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Historic region, east-central Europe. It now lies mainly in southwestern Poland, with parts in Germany and the Czech Republic. It was originally a Polish province that became a possession of the Bohemian crown, and thus part of the Holy Roman Empire, in 1335. Because of succession disputes and the region's prosperity, there were at least 16 Silesian principalities by the end of the 15th century. It passed to the Austrian Habsburgs in 1526; it was taken by Prussia in 1742. After World War I it was divided between Poland, Czechoslovakia, and Germany. During World War II Polish Silesia was occupied by Germany and was the site of atrocities against the population by Nazi and, later, Soviet forces. In 1945 the Allied powers assigned virtually all of Silesia to Poland; today its nine Polish provinces contain almost one-fourth of Poland's population.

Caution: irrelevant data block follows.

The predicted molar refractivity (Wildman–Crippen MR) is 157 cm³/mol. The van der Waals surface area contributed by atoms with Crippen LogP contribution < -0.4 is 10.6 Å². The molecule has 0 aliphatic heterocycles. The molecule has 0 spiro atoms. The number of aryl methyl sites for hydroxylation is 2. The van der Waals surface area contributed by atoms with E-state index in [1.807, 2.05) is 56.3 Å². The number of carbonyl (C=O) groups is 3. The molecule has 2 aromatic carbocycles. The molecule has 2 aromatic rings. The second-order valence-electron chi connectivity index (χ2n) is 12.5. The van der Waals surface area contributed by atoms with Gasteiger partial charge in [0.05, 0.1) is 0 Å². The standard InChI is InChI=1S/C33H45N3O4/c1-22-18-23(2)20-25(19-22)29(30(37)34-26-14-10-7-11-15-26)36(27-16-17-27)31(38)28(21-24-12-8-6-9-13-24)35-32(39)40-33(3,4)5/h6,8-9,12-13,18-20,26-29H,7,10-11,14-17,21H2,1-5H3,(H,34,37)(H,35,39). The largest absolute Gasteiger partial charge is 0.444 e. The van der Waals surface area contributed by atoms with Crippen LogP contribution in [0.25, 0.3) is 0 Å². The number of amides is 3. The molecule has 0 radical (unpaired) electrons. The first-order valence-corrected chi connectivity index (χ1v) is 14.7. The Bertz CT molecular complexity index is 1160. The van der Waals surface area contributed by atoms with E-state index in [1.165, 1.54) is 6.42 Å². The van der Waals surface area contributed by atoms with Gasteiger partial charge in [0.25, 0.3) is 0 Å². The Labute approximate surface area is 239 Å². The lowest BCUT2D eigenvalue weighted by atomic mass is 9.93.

Variants of SILESIA
Silesia Polish Slask German Schlesien
This entry comes from Encyclopædia Britannica Concise. For the full entry on Silesia, visit Britannica.com.